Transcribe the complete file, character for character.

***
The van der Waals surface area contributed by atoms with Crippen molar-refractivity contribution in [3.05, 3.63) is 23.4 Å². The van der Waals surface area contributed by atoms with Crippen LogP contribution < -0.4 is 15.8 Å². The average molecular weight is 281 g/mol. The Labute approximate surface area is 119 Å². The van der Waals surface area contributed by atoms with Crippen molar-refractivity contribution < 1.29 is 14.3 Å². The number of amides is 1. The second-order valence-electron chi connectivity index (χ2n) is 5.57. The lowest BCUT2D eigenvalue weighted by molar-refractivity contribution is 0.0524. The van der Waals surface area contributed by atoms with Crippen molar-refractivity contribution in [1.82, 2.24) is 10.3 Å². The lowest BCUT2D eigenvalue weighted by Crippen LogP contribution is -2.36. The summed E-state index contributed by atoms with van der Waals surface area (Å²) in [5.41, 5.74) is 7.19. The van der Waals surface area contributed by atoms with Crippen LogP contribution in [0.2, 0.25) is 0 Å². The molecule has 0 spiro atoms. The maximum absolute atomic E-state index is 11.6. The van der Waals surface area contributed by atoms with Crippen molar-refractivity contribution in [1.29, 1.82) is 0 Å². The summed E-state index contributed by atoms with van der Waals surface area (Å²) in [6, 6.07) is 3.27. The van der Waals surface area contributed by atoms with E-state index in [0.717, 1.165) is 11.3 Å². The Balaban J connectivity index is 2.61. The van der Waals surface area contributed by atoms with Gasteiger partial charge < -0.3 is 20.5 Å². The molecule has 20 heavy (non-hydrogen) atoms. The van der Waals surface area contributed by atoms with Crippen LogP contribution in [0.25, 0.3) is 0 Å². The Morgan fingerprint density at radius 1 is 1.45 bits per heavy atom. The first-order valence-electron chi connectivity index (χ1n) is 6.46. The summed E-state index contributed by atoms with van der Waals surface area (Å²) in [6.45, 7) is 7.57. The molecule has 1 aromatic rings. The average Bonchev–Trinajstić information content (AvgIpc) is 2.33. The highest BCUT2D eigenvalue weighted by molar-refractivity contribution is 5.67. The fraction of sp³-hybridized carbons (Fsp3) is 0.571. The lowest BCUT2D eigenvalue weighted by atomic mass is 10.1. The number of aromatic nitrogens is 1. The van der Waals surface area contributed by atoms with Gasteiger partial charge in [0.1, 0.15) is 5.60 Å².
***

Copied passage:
The van der Waals surface area contributed by atoms with Crippen molar-refractivity contribution in [3.05, 3.63) is 23.4 Å². The van der Waals surface area contributed by atoms with Crippen LogP contribution < -0.4 is 15.8 Å². The average molecular weight is 281 g/mol. The Labute approximate surface area is 119 Å². The van der Waals surface area contributed by atoms with Crippen molar-refractivity contribution < 1.29 is 14.3 Å². The number of amides is 1. The second-order valence-electron chi connectivity index (χ2n) is 5.57. The lowest BCUT2D eigenvalue weighted by molar-refractivity contribution is 0.0524. The van der Waals surface area contributed by atoms with Crippen molar-refractivity contribution in [1.82, 2.24) is 10.3 Å². The lowest BCUT2D eigenvalue weighted by Crippen LogP contribution is -2.36. The summed E-state index contributed by atoms with van der Waals surface area (Å²) in [5.41, 5.74) is 7.19. The van der Waals surface area contributed by atoms with Crippen LogP contribution in [0.2, 0.25) is 0 Å². The molecule has 0 spiro atoms. The maximum absolute atomic E-state index is 11.6. The van der Waals surface area contributed by atoms with Crippen molar-refractivity contribution in [1.29, 1.82) is 0 Å². The summed E-state index contributed by atoms with van der Waals surface area (Å²) in [6, 6.07) is 3.27. The van der Waals surface area contributed by atoms with E-state index in [0.717, 1.165) is 11.3 Å². The Balaban J connectivity index is 2.61. The van der Waals surface area contributed by atoms with Gasteiger partial charge < -0.3 is 20.5 Å². The molecule has 20 heavy (non-hydrogen) atoms. The van der Waals surface area contributed by atoms with Crippen LogP contribution in [0.25, 0.3) is 0 Å². The Morgan fingerprint density at radius 1 is 1.45 bits per heavy atom. The first-order valence-electron chi connectivity index (χ1n) is 6.46. The summed E-state index contributed by atoms with van der Waals surface area (Å²) in [6.45, 7) is 7.57. The molecule has 1 aromatic rings. The average Bonchev–Trinajstić information content (AvgIpc) is 2.33. The highest BCUT2D eigenvalue weighted by molar-refractivity contribution is 5.67. The fraction of sp³-hybridized carbons (Fsp3) is 0.571. The lowest BCUT2D eigenvalue weighted by atomic mass is 10.1. The number of aromatic nitrogens is 1. The van der Waals surface area contributed by atoms with Gasteiger partial charge in [0.1, 0.15) is 5.60 Å².